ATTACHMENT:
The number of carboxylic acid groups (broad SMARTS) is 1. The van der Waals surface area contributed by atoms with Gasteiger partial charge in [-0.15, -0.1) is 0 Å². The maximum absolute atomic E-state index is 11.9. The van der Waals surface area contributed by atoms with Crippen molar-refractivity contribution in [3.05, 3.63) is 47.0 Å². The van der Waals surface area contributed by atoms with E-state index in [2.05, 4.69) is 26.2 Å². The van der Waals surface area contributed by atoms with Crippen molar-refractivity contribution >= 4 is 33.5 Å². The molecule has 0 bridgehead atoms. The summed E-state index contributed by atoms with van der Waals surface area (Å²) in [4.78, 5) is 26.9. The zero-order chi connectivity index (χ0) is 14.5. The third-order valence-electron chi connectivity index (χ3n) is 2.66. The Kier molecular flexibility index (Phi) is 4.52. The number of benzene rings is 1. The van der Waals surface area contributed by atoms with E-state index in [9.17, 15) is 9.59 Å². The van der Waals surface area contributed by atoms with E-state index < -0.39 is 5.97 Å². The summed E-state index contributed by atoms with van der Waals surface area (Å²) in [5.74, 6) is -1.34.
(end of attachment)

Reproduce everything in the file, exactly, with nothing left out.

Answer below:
The number of carboxylic acid groups (broad SMARTS) is 1. The van der Waals surface area contributed by atoms with Gasteiger partial charge in [-0.15, -0.1) is 0 Å². The maximum absolute atomic E-state index is 11.9. The van der Waals surface area contributed by atoms with Crippen molar-refractivity contribution in [3.05, 3.63) is 47.0 Å². The van der Waals surface area contributed by atoms with E-state index in [2.05, 4.69) is 26.2 Å². The van der Waals surface area contributed by atoms with Crippen molar-refractivity contribution >= 4 is 33.5 Å². The molecule has 0 bridgehead atoms. The summed E-state index contributed by atoms with van der Waals surface area (Å²) in [4.78, 5) is 26.9. The zero-order chi connectivity index (χ0) is 14.5. The third-order valence-electron chi connectivity index (χ3n) is 2.66. The Kier molecular flexibility index (Phi) is 4.52. The number of benzene rings is 1. The van der Waals surface area contributed by atoms with E-state index in [9.17, 15) is 9.59 Å². The van der Waals surface area contributed by atoms with E-state index < -0.39 is 5.97 Å². The summed E-state index contributed by atoms with van der Waals surface area (Å²) in [5.74, 6) is -1.34.